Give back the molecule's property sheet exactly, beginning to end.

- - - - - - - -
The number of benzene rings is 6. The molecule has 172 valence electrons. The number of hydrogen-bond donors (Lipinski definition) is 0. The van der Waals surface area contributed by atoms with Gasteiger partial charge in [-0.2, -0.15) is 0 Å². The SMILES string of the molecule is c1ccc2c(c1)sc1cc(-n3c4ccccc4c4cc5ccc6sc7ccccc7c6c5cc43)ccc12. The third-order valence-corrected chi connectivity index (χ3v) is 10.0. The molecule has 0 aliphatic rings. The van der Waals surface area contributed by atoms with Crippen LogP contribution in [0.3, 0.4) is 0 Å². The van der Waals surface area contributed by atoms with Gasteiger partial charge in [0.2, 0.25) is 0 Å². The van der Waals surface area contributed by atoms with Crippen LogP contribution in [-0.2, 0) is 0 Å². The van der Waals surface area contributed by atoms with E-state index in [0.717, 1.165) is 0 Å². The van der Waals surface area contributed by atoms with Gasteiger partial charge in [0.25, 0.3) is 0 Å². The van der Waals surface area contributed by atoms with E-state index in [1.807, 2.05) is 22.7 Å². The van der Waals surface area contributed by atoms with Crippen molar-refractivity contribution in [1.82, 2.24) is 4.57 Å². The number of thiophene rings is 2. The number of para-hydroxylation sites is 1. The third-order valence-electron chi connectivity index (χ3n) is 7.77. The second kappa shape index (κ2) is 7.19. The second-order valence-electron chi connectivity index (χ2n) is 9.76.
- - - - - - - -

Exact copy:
The number of benzene rings is 6. The molecule has 172 valence electrons. The number of hydrogen-bond donors (Lipinski definition) is 0. The van der Waals surface area contributed by atoms with Gasteiger partial charge in [-0.2, -0.15) is 0 Å². The SMILES string of the molecule is c1ccc2c(c1)sc1cc(-n3c4ccccc4c4cc5ccc6sc7ccccc7c6c5cc43)ccc12. The third-order valence-corrected chi connectivity index (χ3v) is 10.0. The molecule has 0 aliphatic rings. The van der Waals surface area contributed by atoms with Crippen LogP contribution in [0.3, 0.4) is 0 Å². The van der Waals surface area contributed by atoms with Gasteiger partial charge in [0.2, 0.25) is 0 Å². The van der Waals surface area contributed by atoms with Crippen LogP contribution in [-0.2, 0) is 0 Å². The van der Waals surface area contributed by atoms with E-state index in [0.717, 1.165) is 0 Å². The van der Waals surface area contributed by atoms with Gasteiger partial charge in [0.25, 0.3) is 0 Å². The van der Waals surface area contributed by atoms with E-state index in [1.807, 2.05) is 22.7 Å². The van der Waals surface area contributed by atoms with Crippen molar-refractivity contribution in [1.82, 2.24) is 4.57 Å². The number of thiophene rings is 2. The number of para-hydroxylation sites is 1. The third-order valence-electron chi connectivity index (χ3n) is 7.77. The second kappa shape index (κ2) is 7.19. The second-order valence-electron chi connectivity index (χ2n) is 9.76.